Effexor (venlafaxine) is an antidepressant medication that has been linked to a significantly higher risk of anencephaly, a life-threatening birth defect in which the brain and skull fail to develop.

Effexor and Anencephaly

Effexor (venlafaxine) is an antidepressant used to treat major depression and anxiety disorders in adults. When it is used during pregnancy, the active drugs in Effexor also influence a developing fetus. Effexor influences serotonin and norepinephrine, which are involved in a mother’s moods and emotions, but also a fetus’s development. Serotonin appears very early in fetal development.

Studies of Effexor and Anencephaly

The journal Birth Defects Research published this study in December 2012, which associated Effexor with a 6.5-fold increased risk of anencephaly. Researchers analyzed data from the National Birth Defects Prevention Study (NBDPS), which is an ongoing study of birth defects in the United States.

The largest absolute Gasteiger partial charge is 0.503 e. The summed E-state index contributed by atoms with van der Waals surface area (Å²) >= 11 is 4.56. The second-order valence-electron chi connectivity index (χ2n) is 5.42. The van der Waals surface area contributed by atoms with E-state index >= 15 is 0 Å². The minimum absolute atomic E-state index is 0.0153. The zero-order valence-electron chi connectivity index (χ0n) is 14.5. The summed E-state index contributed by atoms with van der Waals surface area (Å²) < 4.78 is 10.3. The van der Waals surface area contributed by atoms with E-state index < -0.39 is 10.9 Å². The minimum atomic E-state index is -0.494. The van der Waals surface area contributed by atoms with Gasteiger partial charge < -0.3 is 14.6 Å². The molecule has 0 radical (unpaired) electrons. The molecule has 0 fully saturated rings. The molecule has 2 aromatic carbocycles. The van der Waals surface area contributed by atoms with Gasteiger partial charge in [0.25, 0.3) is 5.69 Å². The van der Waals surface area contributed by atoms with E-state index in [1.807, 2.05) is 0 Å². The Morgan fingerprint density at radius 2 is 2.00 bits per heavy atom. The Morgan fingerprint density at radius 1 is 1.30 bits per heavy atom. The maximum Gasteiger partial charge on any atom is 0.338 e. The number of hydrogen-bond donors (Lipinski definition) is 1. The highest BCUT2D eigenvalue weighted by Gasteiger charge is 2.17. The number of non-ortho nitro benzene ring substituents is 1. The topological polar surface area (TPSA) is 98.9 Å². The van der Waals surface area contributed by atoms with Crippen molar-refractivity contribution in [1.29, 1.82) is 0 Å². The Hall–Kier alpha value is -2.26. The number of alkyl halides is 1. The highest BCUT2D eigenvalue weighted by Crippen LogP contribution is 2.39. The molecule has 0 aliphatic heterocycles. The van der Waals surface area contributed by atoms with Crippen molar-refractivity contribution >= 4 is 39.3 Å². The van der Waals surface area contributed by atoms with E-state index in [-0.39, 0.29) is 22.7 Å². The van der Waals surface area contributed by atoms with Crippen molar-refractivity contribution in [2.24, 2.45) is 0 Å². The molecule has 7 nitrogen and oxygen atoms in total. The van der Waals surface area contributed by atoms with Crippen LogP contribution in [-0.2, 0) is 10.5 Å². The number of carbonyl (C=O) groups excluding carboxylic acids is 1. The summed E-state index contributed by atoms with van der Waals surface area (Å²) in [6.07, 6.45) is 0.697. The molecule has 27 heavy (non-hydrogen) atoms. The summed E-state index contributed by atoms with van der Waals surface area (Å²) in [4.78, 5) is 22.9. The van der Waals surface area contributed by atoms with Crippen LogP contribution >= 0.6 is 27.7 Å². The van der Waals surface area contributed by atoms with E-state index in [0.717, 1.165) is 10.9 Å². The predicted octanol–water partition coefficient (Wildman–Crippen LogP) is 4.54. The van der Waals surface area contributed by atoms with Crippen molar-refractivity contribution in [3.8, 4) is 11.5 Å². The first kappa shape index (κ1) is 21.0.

What is Anencephaly?

Anencephaly is a birth defect that occurs during the first month of pregnancy, when the baby’s neural tube fails to close completely. The neural tube is the protective covering around the spinal cord. If it fails to close, amniotic fluid in the womb can cause severe damage to the central nervous system. Babies with anencephaly are often born without large portions of their brain and/or skull.